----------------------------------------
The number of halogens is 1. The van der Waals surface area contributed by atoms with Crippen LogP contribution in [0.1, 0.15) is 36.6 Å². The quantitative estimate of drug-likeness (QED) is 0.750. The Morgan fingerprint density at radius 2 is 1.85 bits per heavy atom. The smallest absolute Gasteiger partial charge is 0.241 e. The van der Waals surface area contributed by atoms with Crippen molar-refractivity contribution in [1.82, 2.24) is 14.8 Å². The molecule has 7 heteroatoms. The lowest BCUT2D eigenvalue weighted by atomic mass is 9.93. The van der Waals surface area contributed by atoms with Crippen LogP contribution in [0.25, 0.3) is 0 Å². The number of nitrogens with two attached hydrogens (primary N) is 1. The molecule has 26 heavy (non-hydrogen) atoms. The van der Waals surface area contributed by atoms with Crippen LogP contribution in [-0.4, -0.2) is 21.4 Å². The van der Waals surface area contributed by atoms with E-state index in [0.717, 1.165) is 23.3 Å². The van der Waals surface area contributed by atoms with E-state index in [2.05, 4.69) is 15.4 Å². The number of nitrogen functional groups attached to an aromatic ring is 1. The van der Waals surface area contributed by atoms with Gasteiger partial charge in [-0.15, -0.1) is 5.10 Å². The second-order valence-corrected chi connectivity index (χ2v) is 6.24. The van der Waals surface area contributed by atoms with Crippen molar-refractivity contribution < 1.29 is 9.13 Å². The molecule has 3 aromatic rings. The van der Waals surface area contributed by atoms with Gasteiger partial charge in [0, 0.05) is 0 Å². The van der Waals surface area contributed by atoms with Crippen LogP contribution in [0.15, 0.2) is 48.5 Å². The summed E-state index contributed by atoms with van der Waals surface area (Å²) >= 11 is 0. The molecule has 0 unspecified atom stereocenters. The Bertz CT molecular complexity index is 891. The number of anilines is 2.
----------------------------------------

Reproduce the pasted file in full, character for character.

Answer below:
The number of halogens is 1. The van der Waals surface area contributed by atoms with Crippen LogP contribution in [0.1, 0.15) is 36.6 Å². The quantitative estimate of drug-likeness (QED) is 0.750. The Morgan fingerprint density at radius 2 is 1.85 bits per heavy atom. The smallest absolute Gasteiger partial charge is 0.241 e. The van der Waals surface area contributed by atoms with Crippen molar-refractivity contribution in [1.82, 2.24) is 14.8 Å². The molecule has 7 heteroatoms. The lowest BCUT2D eigenvalue weighted by atomic mass is 9.93. The van der Waals surface area contributed by atoms with Crippen LogP contribution in [0.25, 0.3) is 0 Å². The number of nitrogens with two attached hydrogens (primary N) is 1. The molecule has 26 heavy (non-hydrogen) atoms. The van der Waals surface area contributed by atoms with Crippen LogP contribution in [-0.4, -0.2) is 21.4 Å². The van der Waals surface area contributed by atoms with E-state index in [0.717, 1.165) is 23.3 Å². The van der Waals surface area contributed by atoms with E-state index in [2.05, 4.69) is 15.4 Å². The number of nitrogen functional groups attached to an aromatic ring is 1. The van der Waals surface area contributed by atoms with Gasteiger partial charge in [-0.15, -0.1) is 5.10 Å². The second-order valence-corrected chi connectivity index (χ2v) is 6.24. The van der Waals surface area contributed by atoms with Crippen molar-refractivity contribution < 1.29 is 9.13 Å². The molecule has 3 aromatic rings. The van der Waals surface area contributed by atoms with Gasteiger partial charge in [0, 0.05) is 0 Å². The van der Waals surface area contributed by atoms with Crippen LogP contribution in [0.15, 0.2) is 48.5 Å². The summed E-state index contributed by atoms with van der Waals surface area (Å²) >= 11 is 0. The molecule has 0 unspecified atom stereocenters. The Bertz CT molecular complexity index is 891. The number of anilines is 2.